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Add-on Pimavanserin Improves Insomnia, Sleepiness in MDD Study

September 13, 2020

A secondary analysis of a phase 2 study investigating adjunctive pimavanserin for the treatment of patients with major depressive disorder (MDD) found that the add-on medication significantly improved insomnia and sleepiness in the patient population. Researchers presented their findings in a poster at Psych Congress 2020. 

“This exploratory analysis supports further study of pimavanserin for adjunctive treatment of major depressive disorder, especially in patients with insomnia,” researchers wrote.

The poster focused on a secondary analysis of the CLARITY study, in which 207 patients with MDD and inadequate antidepressant response were initially randomized 3:1 to placebo or pimavanserin in addition to their current selective serotonin reuptake inhibitor or serotonin-norepinephrine reuptake inhibitor for 5 weeks. Afterward, placebo nonresponders were randomized again to placebo or pimavanserin for another 5 weeks. 

At baseline, 76% of patients assigned placebo and 85% assigned pimavanserin had a Hamilton Depression Rating Scale sleep disturbance score of 3 or higher. In those patients, researchers observed a significant improvement in sleep disturbance scores among those taking adjunctive pimavanserin, compared with placebo, at weeks 2, 3, and 4.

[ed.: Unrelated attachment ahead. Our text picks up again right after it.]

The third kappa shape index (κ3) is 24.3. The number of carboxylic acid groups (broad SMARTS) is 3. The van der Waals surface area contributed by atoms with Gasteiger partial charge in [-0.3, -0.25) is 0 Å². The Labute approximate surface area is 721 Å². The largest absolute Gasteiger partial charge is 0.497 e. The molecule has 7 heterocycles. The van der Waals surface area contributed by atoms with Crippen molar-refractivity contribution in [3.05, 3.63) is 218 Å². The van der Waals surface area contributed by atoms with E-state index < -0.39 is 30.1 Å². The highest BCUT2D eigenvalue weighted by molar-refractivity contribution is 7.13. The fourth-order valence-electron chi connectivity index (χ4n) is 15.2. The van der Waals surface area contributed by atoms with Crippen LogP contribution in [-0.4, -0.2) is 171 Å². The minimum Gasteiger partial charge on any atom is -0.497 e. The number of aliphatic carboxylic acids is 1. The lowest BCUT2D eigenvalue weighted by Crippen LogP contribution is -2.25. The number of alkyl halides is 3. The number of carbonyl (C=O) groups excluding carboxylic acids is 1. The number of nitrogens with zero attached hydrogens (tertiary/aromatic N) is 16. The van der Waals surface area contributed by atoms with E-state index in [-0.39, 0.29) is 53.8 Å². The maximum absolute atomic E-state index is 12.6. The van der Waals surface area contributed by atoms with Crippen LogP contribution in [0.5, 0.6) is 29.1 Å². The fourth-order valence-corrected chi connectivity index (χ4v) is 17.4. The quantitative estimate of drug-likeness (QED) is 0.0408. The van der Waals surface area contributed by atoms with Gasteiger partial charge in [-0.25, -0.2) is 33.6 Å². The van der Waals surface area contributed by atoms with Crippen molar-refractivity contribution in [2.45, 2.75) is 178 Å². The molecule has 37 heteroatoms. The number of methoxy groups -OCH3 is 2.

A significant drop from baseline on the Karolinska Sleepiness Scale was observed in participants taking pimavanserin, compared with placebo, at weeks 1 through 5. Among those with a baseline Karolinska Sleepiness Scale score of 6 or higher, researchers observed a significant improvement from baseline at weeks 1 through 5 on the Sheehan Disability Scale overall score and unproductive days subscore.

Fewer than 10% of patients took concomitant sedative/hypnotic medications, according to the poster. Acadia Pharmaceuticals Inc. sponsored the study.

—Jolynn Tumolo

Reference

Jha MK, Fava M, Freeman MP, et al. Effect of adjunctive pimavanserin on insomnia and function in patients with major depressive disorder: secondary analysis from CLARITY. Poster presented at Psych Congress 2020; September 10-13, 2020; Virtual.

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